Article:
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How It All Began: The Prison Novel by…

How It All Began: The Prison Novel

by Nikolai Bukharin, Nikolai Bukharin

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Amazon.com Amazon.com Review (ISBN 0231107315, Paperback)

The story behind How It All Began is almost as compelling as that contained within its pages. Of all those in Lenin's inner circle, Nikolai Bukharin stood out as a kinder, gentler sort of revolutionary: a painter, writer, and student of the social and natural sciences who later defended Lenin's liberal New Economic Policy during the '20s. If he hadn't fallen prey to Stalin's maniacal purges, the history of Russian Communism might have turned out quite differently. Instead, Bukharin spent a year in prison writing feverishly and awaiting trial. He finished four books during that hellish year--two books of political theory, a volume of poems, and then this unfinished novel--before being shot in his cell. The resulting manuscript could easily have vanished from the face of the earth. Improbably, it survived in Stalin's personal archives, from whence it was rescued, translated by George Shriver, and offered up as both historical document and genuinely interesting work of fiction--a sort of portrait of the revolutionary as a young man. How It All Began follows the coming of age of one Kolya Petrov, the son of vaguely liberal provincial Russians. Although Bukharin plants all the seeds of the political consciousness to come, this is done with a mercifully light touch, interspersed with character studies, lyrical descriptions of nature, and accounts of young Kolya's education. The book breaks off abruptly when Kolya is only 15, as the country was about to plunge into 1905's failed revolution--and as Bukharin himself was about to be silenced forever.

(retrieved from Amazon Thu, 12 Mar 2015 18:07:17 -0400)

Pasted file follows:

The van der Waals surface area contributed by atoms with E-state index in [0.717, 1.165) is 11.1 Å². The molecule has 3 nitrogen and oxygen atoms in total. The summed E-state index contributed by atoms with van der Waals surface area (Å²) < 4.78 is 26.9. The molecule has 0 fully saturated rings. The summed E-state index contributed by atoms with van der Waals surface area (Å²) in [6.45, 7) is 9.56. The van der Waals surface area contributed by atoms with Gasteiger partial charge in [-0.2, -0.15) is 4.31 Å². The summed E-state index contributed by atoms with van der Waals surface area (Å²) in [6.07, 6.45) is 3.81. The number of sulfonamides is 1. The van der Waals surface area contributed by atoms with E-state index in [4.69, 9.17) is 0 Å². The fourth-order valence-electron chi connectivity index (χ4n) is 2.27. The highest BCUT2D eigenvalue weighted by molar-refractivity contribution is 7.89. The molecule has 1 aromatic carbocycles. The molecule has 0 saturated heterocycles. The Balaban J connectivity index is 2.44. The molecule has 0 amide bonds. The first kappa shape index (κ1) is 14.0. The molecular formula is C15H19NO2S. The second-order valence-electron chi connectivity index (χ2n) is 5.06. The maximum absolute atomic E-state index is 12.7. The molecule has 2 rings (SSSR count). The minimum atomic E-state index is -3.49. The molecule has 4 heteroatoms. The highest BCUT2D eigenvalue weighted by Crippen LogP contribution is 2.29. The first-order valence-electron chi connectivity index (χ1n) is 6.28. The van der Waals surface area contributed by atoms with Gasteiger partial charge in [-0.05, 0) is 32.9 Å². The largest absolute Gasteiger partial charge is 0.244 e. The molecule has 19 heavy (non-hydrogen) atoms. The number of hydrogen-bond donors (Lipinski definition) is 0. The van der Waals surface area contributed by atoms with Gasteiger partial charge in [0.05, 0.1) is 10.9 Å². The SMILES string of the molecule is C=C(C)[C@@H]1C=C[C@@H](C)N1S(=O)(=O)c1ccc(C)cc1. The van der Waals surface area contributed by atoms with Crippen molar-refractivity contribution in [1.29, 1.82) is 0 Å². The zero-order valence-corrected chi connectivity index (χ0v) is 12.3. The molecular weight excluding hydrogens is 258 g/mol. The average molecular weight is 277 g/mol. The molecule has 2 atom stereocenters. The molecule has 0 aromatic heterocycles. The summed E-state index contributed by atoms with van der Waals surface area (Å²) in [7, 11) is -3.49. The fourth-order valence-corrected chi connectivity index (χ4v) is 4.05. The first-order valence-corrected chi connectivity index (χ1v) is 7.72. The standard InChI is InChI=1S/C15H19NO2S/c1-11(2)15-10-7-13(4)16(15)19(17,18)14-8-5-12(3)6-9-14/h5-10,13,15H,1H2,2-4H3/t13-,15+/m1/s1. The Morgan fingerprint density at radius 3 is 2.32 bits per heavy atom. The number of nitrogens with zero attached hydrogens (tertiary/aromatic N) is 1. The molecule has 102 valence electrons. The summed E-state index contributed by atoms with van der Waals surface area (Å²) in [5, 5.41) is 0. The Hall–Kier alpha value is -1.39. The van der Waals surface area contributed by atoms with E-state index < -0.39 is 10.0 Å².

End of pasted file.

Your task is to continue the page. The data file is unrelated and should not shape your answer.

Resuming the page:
Here at last in English is Nikolai Bukharin's autobiographical novel and final work. Many dissident texts of the Stalin era were saved by chance, by bravery, or by cunning; others were systematically destroyed. Bukharin's work, however, was simultaneously preserved and suppressed within Stalin's personal archives. At once novel, memoir, political apology, and historical document, How It All Began, known in Russia as "the prison novel," adds deeply to our understanding of this vital intellectual and maligned historical figure. The panoramic story, composed under the worst of circumstances, traces the transformation of a sensitive young man into a fiery agitator, and presents a revealing new perspective on the background and causes of the revolution that transformed the face of the twentieth century. Among the millions of victims of the reign of terror in the Soviet Union of the 1930's, Bukharin stands out as a special case. Not yet 30 when the Bolsheviks took power, he was one of the youngest, most popular, and most intellectual members of the Communist Party. In the 1920's and 30's, he defended Lenin's liberal New Economic Policy, claiming that Stalin's policies of forced industrialization constituted a "military-feudal exploitation" of the masses. He also warned of the approaching tide of European fascism and its threat to the new Bolshevik revolution. For his opposition, Bukharin paid with his freedom and his life. He was arrested and spent a year in prison. In what was one of the most infamous "show trials" of the time, Bukharin confessed to being a "counterrevolutionary" while denying any particular crime and was executed in his prison cell on March 15, 1938. While in prison, Bukharin wrote four books, of which this unfinished novel was the last. It traces the development of Nikolai "Kolya" Petrov (closely modeled on Nikolai "Kolya" Bukharin) from his early childhood though to age fifteen. In lyrical and poetic terms it paints a picture of Nikolai's growing political consciousness and ends with his activism on the eve of the failed 1905 revolution. The novel is presented here along with the only surviving letter from Bukharin to his wife during his time in prison, an epistle filled with fear, longing, and hope for his family and his nation. The introduction by Stephen F. Cohen articulates Bukharin's significance in Soviet history and reveals the troubled journey of this novel from Stalin's archives into the light of day.… (more)

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